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Say's Phoebe

Sayornis saya ORDER: PASSERIFORMES FAMILY: TYRANNIDAE

IUCN Conservation Status: Least Concern

Like other phoebes, the Say’s Phoebe is seemingly undaunted by people and often nests on buildings. These open-country birds have cinnamon-washed underparts and a rather gentle expression. They sally from low perches to snatch insects in midair or pounce on them on the ground. Say’s Phoebes often pump their tails while perched on a wire, fence post, or low bush. They breed farther north than any other flycatcher and are seemingly limited only by the lack of nest sites.

Keys to identification Help

Flycatchers
Flycatchers
Typical Voice
  • Size & Shape

    This slender, long-tailed flycatcher appears large-headed for a bird of its size. The head often looks flat on top, but phoebes sometimes raise their head feathers into a small peak at the back.

  • Color Pattern

    Say’s Phoebes are pale brownish gray above with a cinnamon belly, a blackish tail, and a gray breast. Male and female are similar. The immature is similar to the adult, but browner and may have a buffy wingbar.

  • Behavior

    Like other phoebes, the Say’s Phoebe often wags or pumps its tail when perched, although not as frequently as Eastern and Black phoebes. When foraging, Say’s often perch around eye level on exposed twigs, jumping up to snatch a flying insect and returning to the same or a nearby perch.

  • Habitat

    Say’s Phoebes live in open country, sagebrush, badlands, dry barren foothills, canyons, and borders of deserts; they avoid forests. They often gravitate to buildings and aren’t closely tied to watercourses like other phoebes.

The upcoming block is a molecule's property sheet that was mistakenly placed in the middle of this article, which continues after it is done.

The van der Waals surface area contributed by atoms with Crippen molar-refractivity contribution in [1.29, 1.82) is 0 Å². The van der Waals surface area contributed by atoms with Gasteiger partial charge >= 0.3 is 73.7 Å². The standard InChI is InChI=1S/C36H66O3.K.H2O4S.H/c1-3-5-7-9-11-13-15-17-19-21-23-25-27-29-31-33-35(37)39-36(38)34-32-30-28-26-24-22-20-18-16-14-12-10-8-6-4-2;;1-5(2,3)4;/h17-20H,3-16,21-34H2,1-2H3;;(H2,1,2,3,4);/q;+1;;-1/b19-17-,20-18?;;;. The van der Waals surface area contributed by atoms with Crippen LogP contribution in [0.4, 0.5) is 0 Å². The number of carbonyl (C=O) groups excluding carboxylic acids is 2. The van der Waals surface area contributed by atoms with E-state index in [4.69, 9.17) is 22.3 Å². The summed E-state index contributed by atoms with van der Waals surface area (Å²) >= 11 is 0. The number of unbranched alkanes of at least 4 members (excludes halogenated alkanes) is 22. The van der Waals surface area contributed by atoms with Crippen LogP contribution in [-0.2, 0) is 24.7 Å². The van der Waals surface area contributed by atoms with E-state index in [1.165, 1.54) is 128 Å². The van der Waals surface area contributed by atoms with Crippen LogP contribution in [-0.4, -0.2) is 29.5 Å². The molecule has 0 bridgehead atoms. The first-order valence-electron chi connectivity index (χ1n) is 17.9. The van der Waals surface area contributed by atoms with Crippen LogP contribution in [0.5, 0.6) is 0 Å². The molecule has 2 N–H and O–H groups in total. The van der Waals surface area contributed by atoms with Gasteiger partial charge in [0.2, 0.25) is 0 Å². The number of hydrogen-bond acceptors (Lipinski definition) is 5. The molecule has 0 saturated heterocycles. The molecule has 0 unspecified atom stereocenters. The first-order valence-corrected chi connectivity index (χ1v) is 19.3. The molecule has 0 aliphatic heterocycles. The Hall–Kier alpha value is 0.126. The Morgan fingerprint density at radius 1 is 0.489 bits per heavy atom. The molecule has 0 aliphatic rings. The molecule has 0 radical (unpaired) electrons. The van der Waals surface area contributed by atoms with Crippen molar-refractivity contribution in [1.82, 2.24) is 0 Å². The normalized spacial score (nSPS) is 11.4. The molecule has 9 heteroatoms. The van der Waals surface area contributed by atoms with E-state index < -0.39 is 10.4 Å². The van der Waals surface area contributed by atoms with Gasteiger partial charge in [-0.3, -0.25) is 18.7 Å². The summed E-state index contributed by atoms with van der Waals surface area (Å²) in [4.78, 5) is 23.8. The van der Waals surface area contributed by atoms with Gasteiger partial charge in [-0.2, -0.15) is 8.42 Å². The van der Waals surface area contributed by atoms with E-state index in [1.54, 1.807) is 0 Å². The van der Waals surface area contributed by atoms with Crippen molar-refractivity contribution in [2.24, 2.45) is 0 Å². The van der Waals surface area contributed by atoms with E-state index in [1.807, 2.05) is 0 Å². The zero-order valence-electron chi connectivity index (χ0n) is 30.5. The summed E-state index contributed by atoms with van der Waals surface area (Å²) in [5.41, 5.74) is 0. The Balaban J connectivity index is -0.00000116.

Range Map Help

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Field MarksHelp

  • Adult

    Say's Phoebe

    Adult
    • Slender-bodied, medium-sized flycatcher
    • Dark brownish gray overall with buffy/cinnamon wash on belly
    • Long, flattened black bill
    • Long black tail
    • © Lois Manowitz, Lakeside Park, Tucson, Arizona, January 2011
  • Adult

    Say's Phoebe

    Adult
    • Larger and more slender-bodied than other phoebes
    • Brownish gray above with paler throat and breast
    • Rufous orange wash on lower belly
    • © Lois Manowitz, Patagonia Lake State Park, Arizona, March 2010
  • Adult

    Say's Phoebe

    Adult
    • More elongated than other phoebes with longer wings and tail
    • Dull brownish gray above
    • Buffy orange wash on belly and flanks
    • © Mike Wisnicki, Grand Forks, British Columbia, Canada, September 2011
  • Adult

    Say's Phoebe

    Adult
    • Slender-bodied with long wings and tail
    • Dark brownish gray above
    • Black tail
    • Buffy orange flanks and belly
    • © Photosuze, Playa del Ray, California, October 2010

Similar Species

  • Female

    Vermilion Flycatcher

    Female
    • Whiter throat and chest
    • Wash on belly more of a rosy pink color than orangish
    • Faint streaking on breast
    • © Susan Voelker, Sweetwater Wetlands, Pima, Arizona, February 2017
  • Female

    Vermilion Flycatcher

    Female
    • Similar to Say's Phoebe but with paler, whitish throat and breast
    • Wash on belly more rosy pink, rather than orange
    • Faint streaking on breast
    • © Joan Gellatly, Tucson, Arizona, June 2009
  • Adult

    Eastern Phoebe

    Adult
    • Shorter-winged and stockier than Say's Phoebe